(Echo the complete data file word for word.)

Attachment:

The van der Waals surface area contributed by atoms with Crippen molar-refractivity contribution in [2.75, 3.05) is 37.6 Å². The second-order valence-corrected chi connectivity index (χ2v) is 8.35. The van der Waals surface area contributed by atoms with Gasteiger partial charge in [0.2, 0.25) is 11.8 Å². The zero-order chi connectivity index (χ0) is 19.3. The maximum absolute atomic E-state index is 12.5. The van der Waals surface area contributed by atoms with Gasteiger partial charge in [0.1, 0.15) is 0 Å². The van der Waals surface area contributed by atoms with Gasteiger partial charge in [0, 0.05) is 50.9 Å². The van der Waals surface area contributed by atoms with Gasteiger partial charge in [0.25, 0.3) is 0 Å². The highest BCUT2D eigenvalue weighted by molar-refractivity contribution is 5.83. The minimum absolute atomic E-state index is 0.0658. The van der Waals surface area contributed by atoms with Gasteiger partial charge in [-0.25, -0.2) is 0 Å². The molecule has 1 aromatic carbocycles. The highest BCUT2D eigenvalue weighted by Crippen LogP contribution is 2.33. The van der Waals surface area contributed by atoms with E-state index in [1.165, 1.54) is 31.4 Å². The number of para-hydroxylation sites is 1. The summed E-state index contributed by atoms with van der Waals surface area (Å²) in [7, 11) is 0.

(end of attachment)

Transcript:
The van der Waals surface area contributed by atoms with Crippen molar-refractivity contribution in [2.75, 3.05) is 37.6 Å². The second-order valence-corrected chi connectivity index (χ2v) is 8.35. The van der Waals surface area contributed by atoms with Gasteiger partial charge in [0.2, 0.25) is 11.8 Å². The zero-order chi connectivity index (χ0) is 19.3. The maximum absolute atomic E-state index is 12.5. The van der Waals surface area contributed by atoms with Gasteiger partial charge in [0.1, 0.15) is 0 Å². The van der Waals surface area contributed by atoms with Gasteiger partial charge in [0, 0.05) is 50.9 Å². The van der Waals surface area contributed by atoms with Gasteiger partial charge in [0.25, 0.3) is 0 Å². The highest BCUT2D eigenvalue weighted by molar-refractivity contribution is 5.83. The minimum absolute atomic E-state index is 0.0658. The van der Waals surface area contributed by atoms with Gasteiger partial charge in [-0.25, -0.2) is 0 Å². The molecule has 1 aromatic carbocycles. The highest BCUT2D eigenvalue weighted by Crippen LogP contribution is 2.33. The van der Waals surface area contributed by atoms with E-state index in [1.165, 1.54) is 31.4 Å². The number of para-hydroxylation sites is 1. The summed E-state index contributed by atoms with van der Waals surface area (Å²) in [7, 11) is 0.